The serpent as a symbol of healing also appears in the apocryphal literature of the early church (Acts of John). In the story of the Chalice of St. John, the apostle was condemned to die by drinking poison from the chalice. Just before he drank, the poison left the chalice in the form of a snake, and St. John was able to drink safely.
"Lifting up" in the fourth gospel: In the Numbers passage, both the Hebrew and Greek versions of the Old Testament say that Moses "placed" the serpent on the pole. The fourth gospel deliberately changes this to "lifted up." This text is the first of three "lifted up" passages In the fourth gospel. (The others are 8: 28, and 12: 32.)
Where the synoptics prefer a three-fold passion prediction where Jesus will "undergo great suffering and be killed," the fourth gospel prefers a three-fold "lifting up." The synoptics accent the suffering of Jesus. The fourth gospel emphasizes the healing aspect of the crucifixion of Jesus, the purpose of which is to "draw all" to him (12:32).
The reason for all of this is because of God's great love for "the universe"--kosmou, the entire created order. This is not a general attitude or feeling of God, but rather love expressed and done in a certain and particular way; "God so loved" means that God loved in a certain way--(houto, in this manner).
That certain way is that he "gave the only-begotten son" to be "lifted up" on the cross for the salvation of the world. This is how God loves the world. This action of love by God will be later contrasted with the evil acts of those who "loved the darkness more than the light" (3:19).
God did not send the son to judge (krinei) the world. The basic sense of krinei is to separate or distinguish--to "judge" in the sense of critiquing or drawing comparisons, both favorable and unfavorable. It is not, in other words, necessarily a condemning action, but more a discerning one. (As Brian Stoffregan notes, if the fourth gospel had meant "judging" as "condemnation," it likely would have used a different word, katakrino.)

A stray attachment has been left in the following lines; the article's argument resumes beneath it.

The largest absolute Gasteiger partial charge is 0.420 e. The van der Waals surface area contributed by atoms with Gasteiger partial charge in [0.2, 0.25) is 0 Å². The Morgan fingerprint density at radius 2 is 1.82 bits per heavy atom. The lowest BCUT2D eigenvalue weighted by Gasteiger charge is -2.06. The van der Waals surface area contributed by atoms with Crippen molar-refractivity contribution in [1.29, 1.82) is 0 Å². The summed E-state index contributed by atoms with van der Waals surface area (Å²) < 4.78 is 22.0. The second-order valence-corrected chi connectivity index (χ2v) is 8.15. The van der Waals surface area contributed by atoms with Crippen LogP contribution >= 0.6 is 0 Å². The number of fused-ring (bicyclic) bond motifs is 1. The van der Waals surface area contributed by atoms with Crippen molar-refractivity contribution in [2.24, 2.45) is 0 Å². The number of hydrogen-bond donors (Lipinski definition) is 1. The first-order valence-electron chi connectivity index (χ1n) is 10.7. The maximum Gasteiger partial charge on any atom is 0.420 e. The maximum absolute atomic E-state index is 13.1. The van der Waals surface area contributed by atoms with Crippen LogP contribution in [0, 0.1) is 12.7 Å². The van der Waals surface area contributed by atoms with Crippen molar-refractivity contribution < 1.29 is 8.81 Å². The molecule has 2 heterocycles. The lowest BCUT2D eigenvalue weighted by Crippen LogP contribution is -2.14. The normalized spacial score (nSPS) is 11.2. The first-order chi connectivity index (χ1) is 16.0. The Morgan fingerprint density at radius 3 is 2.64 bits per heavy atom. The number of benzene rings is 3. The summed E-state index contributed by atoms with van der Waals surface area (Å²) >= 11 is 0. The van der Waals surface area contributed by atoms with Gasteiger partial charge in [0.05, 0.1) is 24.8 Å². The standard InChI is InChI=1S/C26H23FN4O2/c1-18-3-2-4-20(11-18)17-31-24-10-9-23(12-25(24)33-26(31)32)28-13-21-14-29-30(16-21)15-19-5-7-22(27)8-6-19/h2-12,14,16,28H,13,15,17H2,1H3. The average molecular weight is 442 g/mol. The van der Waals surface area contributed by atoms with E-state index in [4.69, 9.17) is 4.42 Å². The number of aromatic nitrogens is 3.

In sending Jesus, the whole purpose of God was to "save" the cosmos (3:17). Jesus was not sent for the purpose of judging or condemning, but rather to bring healing and life. (Its use in 3:17 is the only time sozo--"save"--appears in the fourth gospel.)
Son of man: The phrase "son of man" or "human one"--ho huios tou anthropou--appears 69 times in the synoptics, 14 times in the fourth gospel, once in Acts, and twice in Revelation. It appears not at all in the epistles of Paul. The expression has its most direct root in the "son of man" figure of Daniel (7:13ff.) The Hebrew phrase upon which it is based, the phrase likely uttered by Jesus, is bar nasha.
Psychologically, "son of man" or "human one" can be seen as an archetype, i.e. a typical and universal pattern. The "human one"--the bar nasha--would mean the one immersed in the total experience of the legendary human being. It represents our complete humanity, and that within us which leads us toward ego maturity.
Themes of light and dark: Consistent with the themes of light and darkness in chapter one, the fourth gospel again says "that the light has come into the cosmos and the people loved the darkness more than the light." How can he say this? Because "their works were evil."
Contrast these "evil works" of those not trusting in Jesus with God's "work" of "love" for the entire cosmos in verse 16. In the midst of all the talk about peoples' love for the darkness, it is well to keep in mind God's unconditional act of love.
The "light" and "darkness" of the fourth gospel are not meant literally, but rather as spiritual truths. "Light" is associated with joy and good, "darkness" with misery and evil. In contrast to God's love for the cosmos, human beings "love" darkness and evil. The Greek word here, translated as "evil," is ponerou; that is, evil as a principle, and one that is active in the world.
The reason human beings "love" darkness and evil is because we do not want our deeds to be known--"For all the ones doing evil hate the light and do not come to the light so that their works might not be exposed." We do not want to our actions to be "brought to light" because we don't want our complicity in evil to be known.
Nevertheless, "the true light, which enlightens everyone, was coming into the world (1:9)." Evil will be exposed as well as our complicity in it. All this, however, is in the service of life. The one who judges us is also the one who loves us the most, whose desire is not death but life, and whose good "work" is that of loving the world.